What is Cost, Insurance, and Freight (CIF) for Shipping?

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In brick-and-mortar retailing, a sale is a simple process. A seller owns an item wholly and completely until you walk in and give them cash for it. If it breaks before the sale, that’s the seller’s problem. If it gets lost or needs to be stored or repaired before the sale, that’s the seller’s problem—until you come in and buy it, and all those problems become yours.

If you’re running an online retailing business, it gets a little more complex. While the item is in transit, ownership and responsibility can be cloudy. If the UPS truck tips over, who pays? What about when it rains on your package or your neighbor nicks it off your porch?

International shipping is the far end of the spectrum, in terms of complexity. The stakes are incredibly high and there are lots of moving parts—insurance, shipping, storage, theft, etc.—for even the smallest transactions.

To make it easier for everyone, there are some standard ways to ship and divide responsibilities. If you’re new to the importing game or just looking to make your small business run better, it’s important to pick the right shipping method each and every time.

Today, we’ll look at cost, insurance, and freight (CIF), one of the more common systems. We’ll also check out some alternatives that might work better for you as your business grows.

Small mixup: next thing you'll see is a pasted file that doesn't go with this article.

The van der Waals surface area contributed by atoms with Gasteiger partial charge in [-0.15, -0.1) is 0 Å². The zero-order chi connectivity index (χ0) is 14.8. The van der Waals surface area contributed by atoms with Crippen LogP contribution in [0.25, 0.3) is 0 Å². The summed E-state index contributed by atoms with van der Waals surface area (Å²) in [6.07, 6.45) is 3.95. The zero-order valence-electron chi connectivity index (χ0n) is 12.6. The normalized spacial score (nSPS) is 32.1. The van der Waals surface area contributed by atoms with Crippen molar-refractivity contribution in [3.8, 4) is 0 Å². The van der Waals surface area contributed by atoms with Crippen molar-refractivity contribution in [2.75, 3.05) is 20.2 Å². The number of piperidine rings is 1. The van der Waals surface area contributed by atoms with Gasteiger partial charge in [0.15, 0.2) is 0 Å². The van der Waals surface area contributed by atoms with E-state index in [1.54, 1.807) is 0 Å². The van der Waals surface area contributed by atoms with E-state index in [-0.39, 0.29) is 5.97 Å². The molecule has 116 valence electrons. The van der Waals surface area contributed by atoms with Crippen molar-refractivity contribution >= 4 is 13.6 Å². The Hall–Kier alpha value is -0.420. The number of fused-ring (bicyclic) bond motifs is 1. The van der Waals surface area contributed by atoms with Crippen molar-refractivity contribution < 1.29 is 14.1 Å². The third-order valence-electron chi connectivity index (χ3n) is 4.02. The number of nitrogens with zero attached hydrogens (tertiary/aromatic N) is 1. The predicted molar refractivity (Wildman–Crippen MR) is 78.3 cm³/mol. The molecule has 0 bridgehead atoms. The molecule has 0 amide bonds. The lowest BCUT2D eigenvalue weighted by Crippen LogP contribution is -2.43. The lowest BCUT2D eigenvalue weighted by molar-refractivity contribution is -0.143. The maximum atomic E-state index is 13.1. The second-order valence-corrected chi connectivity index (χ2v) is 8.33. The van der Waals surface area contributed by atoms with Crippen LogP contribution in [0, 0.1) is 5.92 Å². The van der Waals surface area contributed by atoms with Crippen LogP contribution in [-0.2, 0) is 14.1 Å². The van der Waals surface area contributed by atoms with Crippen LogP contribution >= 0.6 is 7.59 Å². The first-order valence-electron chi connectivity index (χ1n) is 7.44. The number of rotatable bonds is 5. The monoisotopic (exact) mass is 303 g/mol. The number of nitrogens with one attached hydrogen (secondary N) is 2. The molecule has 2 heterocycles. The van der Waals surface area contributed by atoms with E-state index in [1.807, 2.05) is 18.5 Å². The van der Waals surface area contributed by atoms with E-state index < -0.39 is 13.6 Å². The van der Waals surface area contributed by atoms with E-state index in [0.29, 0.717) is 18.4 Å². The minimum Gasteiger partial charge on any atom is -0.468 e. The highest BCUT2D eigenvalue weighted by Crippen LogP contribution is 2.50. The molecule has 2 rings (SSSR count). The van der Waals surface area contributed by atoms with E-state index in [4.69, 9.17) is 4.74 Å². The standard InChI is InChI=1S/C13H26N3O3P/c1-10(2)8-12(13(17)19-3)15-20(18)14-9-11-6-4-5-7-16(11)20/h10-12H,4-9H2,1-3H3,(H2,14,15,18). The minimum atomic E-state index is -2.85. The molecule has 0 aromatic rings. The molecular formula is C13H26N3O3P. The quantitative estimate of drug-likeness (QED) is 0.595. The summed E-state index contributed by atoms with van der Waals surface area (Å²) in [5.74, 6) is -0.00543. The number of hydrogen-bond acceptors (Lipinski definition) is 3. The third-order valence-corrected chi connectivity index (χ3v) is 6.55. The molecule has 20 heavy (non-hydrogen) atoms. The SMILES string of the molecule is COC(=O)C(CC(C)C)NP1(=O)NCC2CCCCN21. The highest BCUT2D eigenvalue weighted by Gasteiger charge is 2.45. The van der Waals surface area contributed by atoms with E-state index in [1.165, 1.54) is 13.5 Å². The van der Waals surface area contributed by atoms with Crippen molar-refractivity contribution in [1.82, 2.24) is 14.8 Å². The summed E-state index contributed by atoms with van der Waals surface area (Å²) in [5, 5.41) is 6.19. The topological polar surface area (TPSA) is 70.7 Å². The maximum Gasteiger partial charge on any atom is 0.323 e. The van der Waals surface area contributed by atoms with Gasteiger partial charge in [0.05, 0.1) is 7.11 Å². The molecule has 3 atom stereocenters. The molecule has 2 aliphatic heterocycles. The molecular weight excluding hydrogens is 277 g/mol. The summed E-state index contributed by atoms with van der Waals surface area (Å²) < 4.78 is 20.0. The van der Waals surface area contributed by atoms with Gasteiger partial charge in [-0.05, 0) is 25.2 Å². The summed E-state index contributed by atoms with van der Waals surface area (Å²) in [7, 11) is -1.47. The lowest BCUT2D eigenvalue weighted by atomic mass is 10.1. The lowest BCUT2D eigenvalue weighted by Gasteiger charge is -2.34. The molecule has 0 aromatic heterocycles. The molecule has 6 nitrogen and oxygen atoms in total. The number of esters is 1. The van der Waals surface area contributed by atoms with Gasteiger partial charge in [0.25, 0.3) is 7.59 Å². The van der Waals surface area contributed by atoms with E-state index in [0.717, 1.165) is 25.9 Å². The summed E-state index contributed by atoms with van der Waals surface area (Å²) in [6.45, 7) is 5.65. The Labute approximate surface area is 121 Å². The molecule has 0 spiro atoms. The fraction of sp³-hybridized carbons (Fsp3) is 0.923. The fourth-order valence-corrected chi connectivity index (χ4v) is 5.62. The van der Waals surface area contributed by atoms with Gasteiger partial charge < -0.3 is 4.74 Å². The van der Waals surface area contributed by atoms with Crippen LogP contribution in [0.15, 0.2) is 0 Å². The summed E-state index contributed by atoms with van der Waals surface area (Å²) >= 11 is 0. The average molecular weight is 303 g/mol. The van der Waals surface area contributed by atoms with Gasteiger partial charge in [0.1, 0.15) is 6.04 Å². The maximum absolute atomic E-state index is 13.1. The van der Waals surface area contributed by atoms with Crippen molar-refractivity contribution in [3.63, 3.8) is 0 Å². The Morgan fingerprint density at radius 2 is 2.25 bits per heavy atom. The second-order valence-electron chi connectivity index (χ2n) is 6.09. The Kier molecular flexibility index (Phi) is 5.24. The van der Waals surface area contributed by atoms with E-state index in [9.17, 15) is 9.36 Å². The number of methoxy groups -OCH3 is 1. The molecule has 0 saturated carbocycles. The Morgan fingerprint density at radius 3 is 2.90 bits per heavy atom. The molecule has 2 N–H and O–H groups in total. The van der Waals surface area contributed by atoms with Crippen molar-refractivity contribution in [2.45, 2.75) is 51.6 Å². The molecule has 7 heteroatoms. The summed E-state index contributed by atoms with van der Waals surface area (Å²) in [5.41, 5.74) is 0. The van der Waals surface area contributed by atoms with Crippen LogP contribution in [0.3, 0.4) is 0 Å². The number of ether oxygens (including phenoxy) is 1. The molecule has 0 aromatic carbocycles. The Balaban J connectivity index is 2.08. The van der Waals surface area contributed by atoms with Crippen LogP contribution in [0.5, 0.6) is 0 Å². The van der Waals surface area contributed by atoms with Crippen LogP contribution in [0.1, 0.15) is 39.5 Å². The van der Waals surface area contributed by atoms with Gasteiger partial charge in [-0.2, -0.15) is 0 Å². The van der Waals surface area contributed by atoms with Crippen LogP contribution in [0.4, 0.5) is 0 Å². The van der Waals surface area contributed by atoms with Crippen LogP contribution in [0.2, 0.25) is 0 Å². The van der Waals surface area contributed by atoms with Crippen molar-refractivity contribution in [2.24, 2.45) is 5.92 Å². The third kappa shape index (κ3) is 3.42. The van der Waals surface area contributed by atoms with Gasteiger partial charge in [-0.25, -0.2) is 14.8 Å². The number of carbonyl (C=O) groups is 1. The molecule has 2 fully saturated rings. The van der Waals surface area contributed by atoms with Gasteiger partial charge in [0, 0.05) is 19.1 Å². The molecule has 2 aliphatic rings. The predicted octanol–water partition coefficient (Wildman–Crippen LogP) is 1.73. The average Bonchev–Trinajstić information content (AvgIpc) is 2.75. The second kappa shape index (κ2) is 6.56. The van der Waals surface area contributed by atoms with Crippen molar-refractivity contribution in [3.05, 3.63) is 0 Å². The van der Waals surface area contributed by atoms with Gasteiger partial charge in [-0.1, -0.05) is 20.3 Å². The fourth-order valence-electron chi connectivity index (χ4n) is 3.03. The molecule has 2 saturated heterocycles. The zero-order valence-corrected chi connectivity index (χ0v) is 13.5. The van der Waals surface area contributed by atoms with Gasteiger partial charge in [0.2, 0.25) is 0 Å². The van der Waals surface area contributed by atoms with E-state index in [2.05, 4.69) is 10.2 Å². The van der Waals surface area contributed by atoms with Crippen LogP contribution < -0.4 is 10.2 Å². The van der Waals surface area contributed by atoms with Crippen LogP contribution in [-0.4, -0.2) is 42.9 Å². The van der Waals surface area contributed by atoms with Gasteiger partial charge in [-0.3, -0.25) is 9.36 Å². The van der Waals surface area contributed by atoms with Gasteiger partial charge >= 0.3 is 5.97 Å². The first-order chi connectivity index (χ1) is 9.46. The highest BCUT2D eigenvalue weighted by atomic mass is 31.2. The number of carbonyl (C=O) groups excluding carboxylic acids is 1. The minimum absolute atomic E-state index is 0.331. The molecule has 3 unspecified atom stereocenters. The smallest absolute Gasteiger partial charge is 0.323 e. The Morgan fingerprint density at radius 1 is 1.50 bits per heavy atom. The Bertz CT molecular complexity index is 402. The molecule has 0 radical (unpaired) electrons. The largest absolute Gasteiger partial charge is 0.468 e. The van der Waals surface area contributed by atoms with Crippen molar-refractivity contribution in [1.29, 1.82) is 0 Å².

What is cost, insurance, and freight (CIF)?

Cost, insurance, and freight (CIF) is a type of agreement for shipping, stating the seller will be responsible for the items until they arrive at port and are claimed by the buyer. The seller’s price includes the cost of the items, the cost of insurance for the items while they are in transit, and the cost of shipping the items to port—cost, insurance, and freight.

As a buyer, you’re paying the seller to manage the whole shipping process, from port to port. There are a number of alternative methods of shipping agreements that assign more of the responsibility (and the control) to the buyer, which we’ll discuss later.

Determining where these liabilities shift is a hugely important part of shipping and buying.

What are the benefits of CIF for buyers?

CIF is popular among smaller businesses and those new to the shipping game because it allows the buyer to manage a relatively small part of the process, leaving the bulk of the work to the seller.

Larger businesses usually skip CIF, opting for shipping methods that give them more control over costs. That’s the catch to CIF—someone else sets the fees. While you can haggle and negotiate, the seller ultimately has to cover its costs and will likely tack on some buffer to make up for the time spent lining things up.

The clear upside is the lack of work on the buyer’s part. All you have to do is show up and grab the goods. This can be the perfect solution for a business just getting into a new country or one that doesn’t have the time or resources to manage the whole shipping process.

Alternatives to CIF